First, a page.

Tuesday, August 10, 2010

Never underestimate the power of rest

Like most others in sports information, when I latch on to and/or buy into a project, I dive in and like to work as long and as hard as possible to complete the task.

My thinking is: the more I pour myself into this, the quicker it'll get done.

Now, doing this more often than not gets the project done on time, but it might not be the best it could be.

Sometimes when working long and hard on a project, it is good to take a step back from it and take a break.

Since the majority of the people reading this are fellow SIDs, I know what your are thinking.

My pal Dave Parsons stressing out.;-)
"Take a break? Rest? What? There's no way on God's green earth I can do that. I don't have time to stop working. There is just too much to do."

See? I just read your mind.

I get and understand that sentiment. It seems only logical that we must plow on through until the task is done. We see the deadlines looming, we know all that has to be done (and it's A WHOLE LOT), and there never appears to be enough time to squeeze it all in.

Yet, taking a break will do wonders for you, possibly help you do a much better job and complete it in plenty of time.

This concept of taking a break and resting has been one I've implemented from time to time, but the value and importance of it was not really hammered home until recently during my training for the half marathon I will be running in October. Heading into training, my thinking was of the mindset I should run as much as I could as often as I could. After all, I will be running a race which is 13.1 miles long. Shouldn't I be constantly testing my limits and running all the time?

Regularly testing my limits? Yes. Running all the time? No.

In researching on how best to train for the half marathon (yes I researched this because I had no clue on what I should do especially since I have never run more than a 5K before), I learned that running every day is not good. Additionally, I learned that running hard and going as far as I can on every run is not good either.

In John Bingham's book "Marathoning for Mortals," he explained that our body, our muscles need time to recover from a run. After a run, you muscles will ache and pain. Go out the next day, and those tired muscles will again ache as will a few more. To paraphrase Bingham, your muscles need time to rest and recover, and in doing so, they will get stronger.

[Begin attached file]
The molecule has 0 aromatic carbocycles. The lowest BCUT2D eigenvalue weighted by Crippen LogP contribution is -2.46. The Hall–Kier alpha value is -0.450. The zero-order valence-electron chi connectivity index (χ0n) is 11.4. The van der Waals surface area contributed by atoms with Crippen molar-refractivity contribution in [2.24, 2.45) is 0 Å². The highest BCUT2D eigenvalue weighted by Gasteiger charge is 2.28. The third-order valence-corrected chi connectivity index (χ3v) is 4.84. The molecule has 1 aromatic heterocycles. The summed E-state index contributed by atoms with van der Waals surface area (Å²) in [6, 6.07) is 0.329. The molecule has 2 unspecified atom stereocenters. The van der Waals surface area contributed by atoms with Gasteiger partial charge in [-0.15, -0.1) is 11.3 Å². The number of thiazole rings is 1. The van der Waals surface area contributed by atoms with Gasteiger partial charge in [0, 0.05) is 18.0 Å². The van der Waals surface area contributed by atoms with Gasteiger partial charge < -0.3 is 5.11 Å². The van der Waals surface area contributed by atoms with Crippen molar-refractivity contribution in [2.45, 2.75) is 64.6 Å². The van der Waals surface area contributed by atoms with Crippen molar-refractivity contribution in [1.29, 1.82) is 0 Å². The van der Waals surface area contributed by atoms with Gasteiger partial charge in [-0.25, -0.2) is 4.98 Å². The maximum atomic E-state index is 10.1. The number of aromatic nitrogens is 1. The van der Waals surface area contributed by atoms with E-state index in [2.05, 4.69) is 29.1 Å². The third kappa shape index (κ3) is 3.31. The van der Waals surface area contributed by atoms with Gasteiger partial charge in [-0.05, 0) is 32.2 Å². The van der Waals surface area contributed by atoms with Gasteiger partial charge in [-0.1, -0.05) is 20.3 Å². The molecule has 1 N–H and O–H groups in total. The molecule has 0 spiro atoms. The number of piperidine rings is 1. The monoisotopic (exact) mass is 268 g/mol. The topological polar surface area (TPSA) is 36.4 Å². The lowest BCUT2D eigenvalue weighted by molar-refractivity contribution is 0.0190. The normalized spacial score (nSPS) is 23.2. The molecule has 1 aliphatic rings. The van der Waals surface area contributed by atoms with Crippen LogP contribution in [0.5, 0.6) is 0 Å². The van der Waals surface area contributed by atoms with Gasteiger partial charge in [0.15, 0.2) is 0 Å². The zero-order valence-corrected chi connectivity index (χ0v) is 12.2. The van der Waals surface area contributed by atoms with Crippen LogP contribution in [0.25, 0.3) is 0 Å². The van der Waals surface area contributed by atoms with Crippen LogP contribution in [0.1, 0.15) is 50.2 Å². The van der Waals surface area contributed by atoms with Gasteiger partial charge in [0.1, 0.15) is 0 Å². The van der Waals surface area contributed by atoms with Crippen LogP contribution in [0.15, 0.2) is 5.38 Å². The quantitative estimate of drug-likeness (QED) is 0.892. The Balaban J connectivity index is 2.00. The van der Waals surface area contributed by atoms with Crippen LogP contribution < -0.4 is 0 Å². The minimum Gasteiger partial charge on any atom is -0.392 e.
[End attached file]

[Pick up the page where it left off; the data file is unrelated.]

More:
The training plan I am on has me running a good, hard run (40 to 55 minutes) on Mondays, 30 minutes on Tuesdays, rest on Wednesday, another 40- to 55-minute run on Thursday, 30-minute run on Friday, a good long run on Saturday from anywhere from three to 10 miles, and rest on Sunday.

At first, it just did not seem right no running two days during the week. Yet, as I have gotten deeper and deeper into my training, I am seeing the benefits of those off days. I feel refreshed and stronger following those days and am able to run faster even. While taking days off does not make sense to me logically, I am seeing how it does pay off in reality.

In the sports information world, taking time off does not always make sense - let alone possible. However, it is necessary. We all need down time. We need to give our minds a break and get away from the laptop.

I realize this is one of the craziest times of the year outside of crossover season, but as we gear up the fall sports season, find some time for yourself. I realize the possibility of taking an entire day off is difficult, but what about a half day? Or maybe even leaving work at the office and going home to spend time with your spouse, family and/or some friends?

When rested, our minds are fresher, we think more clearly and we work more efficiently - which results in better productivity.

From time to time, we need to do the one thing that we all say we desire to do: step away from the laptop.

1 comment:

  1. The toughest thing for me if I truly take time off from the rigors of the SID job is then restarting that engine and getting back up to full speed. I'm finding more and more that I'm enjoying not working all the crazy hours that we work in this profession.

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